Follow Techotopia on Twitter

On-line Guides
All Guides
eBook Store
iOS / Android
Linux for Beginners
Office Productivity
Linux Installation
Linux Security
Linux Utilities
Linux Virtualization
Linux Kernel
System/Network Admin
Scripting Languages
Development Tools
Web Development
GUI Toolkits/Desktop
Mail Systems
Eclipse Documentation

How To Guides
General System Admin
Linux Security
Linux Filesystems
Web Servers
Graphics & Desktop
PC Hardware
Problem Solutions
Privacy Policy





Before You Start

Before you start, make sure to back up every file that is now on your system. The installation procedure can wipe out all of the data on a hard disk! The programs used in installation are quite reliable and most have seen years of use; still, a false move can cost you. Even after backing up, be careful and think about your answers and actions. Two minutes of thinking can save hours of unnecessary work.

Debian makes it possible to have both Debian GNU/Linux and another operating system installed on the same system. If you plan to use this option, make sure that you have on hand the original CD-ROM or floppies of the other installed operating systems. If you repartition your boot drive, you may find that you have to reinstall your existing operating system's boot loader2.1 or the entire operating system itself.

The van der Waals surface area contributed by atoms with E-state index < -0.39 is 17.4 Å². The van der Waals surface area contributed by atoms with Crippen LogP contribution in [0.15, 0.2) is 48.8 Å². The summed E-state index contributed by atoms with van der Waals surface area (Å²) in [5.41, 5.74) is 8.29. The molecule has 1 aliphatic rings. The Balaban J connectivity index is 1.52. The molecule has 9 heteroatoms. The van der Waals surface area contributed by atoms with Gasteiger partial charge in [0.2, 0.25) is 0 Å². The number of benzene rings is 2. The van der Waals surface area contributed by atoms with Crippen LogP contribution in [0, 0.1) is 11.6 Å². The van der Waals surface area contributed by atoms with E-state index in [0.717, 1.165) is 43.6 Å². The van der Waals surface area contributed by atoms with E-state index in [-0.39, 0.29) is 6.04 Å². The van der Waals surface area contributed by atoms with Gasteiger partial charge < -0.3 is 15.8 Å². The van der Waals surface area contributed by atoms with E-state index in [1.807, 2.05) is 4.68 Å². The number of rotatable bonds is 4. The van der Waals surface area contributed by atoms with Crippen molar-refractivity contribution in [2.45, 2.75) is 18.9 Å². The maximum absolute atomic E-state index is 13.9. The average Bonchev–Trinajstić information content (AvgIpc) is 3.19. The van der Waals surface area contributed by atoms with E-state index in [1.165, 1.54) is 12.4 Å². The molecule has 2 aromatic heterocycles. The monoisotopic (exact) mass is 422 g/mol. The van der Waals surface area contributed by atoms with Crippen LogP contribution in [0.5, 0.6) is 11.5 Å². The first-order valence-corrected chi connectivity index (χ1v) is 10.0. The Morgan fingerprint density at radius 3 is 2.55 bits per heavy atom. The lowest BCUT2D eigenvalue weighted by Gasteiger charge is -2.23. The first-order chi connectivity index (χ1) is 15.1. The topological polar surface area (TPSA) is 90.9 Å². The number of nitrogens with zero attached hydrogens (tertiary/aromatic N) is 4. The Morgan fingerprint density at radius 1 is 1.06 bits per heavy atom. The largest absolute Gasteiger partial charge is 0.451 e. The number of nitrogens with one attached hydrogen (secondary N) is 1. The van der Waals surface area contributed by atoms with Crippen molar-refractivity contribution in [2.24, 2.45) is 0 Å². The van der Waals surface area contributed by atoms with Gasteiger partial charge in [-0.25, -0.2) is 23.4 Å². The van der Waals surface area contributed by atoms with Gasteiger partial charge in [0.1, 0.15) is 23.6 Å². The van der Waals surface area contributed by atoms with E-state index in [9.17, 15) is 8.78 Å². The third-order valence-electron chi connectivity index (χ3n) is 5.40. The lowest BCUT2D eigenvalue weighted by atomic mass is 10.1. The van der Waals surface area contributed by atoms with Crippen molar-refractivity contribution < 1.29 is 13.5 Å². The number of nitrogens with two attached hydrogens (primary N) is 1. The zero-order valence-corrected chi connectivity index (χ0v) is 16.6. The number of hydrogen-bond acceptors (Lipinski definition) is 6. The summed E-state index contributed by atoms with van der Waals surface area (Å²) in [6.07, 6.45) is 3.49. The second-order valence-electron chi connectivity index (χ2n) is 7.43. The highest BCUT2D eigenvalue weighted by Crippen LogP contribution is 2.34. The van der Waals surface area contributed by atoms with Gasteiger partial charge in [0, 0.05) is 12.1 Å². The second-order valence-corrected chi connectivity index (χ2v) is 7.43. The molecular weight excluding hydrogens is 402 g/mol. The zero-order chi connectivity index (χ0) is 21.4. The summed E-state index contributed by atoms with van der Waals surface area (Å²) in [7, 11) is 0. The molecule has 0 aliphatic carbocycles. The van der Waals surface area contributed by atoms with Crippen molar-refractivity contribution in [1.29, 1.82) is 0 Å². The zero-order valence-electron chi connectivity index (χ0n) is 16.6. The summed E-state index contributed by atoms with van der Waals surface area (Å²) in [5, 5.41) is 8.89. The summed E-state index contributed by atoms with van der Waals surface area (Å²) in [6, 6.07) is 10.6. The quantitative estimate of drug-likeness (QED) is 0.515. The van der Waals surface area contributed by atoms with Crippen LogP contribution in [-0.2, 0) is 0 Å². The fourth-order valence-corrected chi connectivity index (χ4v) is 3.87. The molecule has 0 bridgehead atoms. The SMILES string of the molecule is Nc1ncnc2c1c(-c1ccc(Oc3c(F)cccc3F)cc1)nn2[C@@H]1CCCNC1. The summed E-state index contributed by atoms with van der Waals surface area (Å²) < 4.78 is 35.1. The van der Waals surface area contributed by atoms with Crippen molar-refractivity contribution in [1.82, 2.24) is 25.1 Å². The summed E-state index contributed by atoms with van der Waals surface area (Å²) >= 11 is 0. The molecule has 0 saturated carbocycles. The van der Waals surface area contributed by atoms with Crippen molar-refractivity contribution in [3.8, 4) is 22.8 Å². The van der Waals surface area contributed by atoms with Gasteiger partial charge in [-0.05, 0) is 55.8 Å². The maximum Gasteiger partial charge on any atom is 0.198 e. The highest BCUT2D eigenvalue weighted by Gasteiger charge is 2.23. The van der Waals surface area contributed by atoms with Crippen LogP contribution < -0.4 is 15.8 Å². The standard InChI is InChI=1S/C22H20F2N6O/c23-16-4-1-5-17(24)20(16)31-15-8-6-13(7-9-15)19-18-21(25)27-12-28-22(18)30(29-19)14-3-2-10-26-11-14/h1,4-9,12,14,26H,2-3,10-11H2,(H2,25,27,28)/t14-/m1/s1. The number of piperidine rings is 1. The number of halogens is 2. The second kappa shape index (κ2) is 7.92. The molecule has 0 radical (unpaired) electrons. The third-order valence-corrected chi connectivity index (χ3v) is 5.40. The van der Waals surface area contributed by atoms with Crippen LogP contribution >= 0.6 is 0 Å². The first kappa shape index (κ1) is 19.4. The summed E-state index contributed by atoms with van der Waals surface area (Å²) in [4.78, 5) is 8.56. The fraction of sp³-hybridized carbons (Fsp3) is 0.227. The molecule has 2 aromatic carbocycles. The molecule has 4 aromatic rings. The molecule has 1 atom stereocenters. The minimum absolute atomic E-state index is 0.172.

Information You Will Need

If your computer is connected to a network 24 hours a day (i.e., an Ethernet or similar LAN connection - not a PPP connection), you should ask your network's system administrator for the following information:

  • Your host name (you may be able to decide this on your own)
  • Your domain name
  • Your computer's IP address
  • The IP address of your network
  • The netmask to use with your network
  • The broadcast address to use on your network
  • The IP address of the default gateway system you should route to, if your network has a gateway
  • The system on your network that you should use as a DNS server
  • Whether you connect to the network using Ethernet
  • Whether your Ethernet interface is a PCMCIA card, and if so, the type of PCMCIA controller you have
If your only network connection is a telephone line using PPP or an equivalent dialup connection, you don't need to worry about getting your network set up until your system is already installed. See section 11.1 on page [*] for information on setting up PPP under Debian.

John Goerzen / Ossama Othman

  Published under the terms of the GNU General Public License Design by Interspire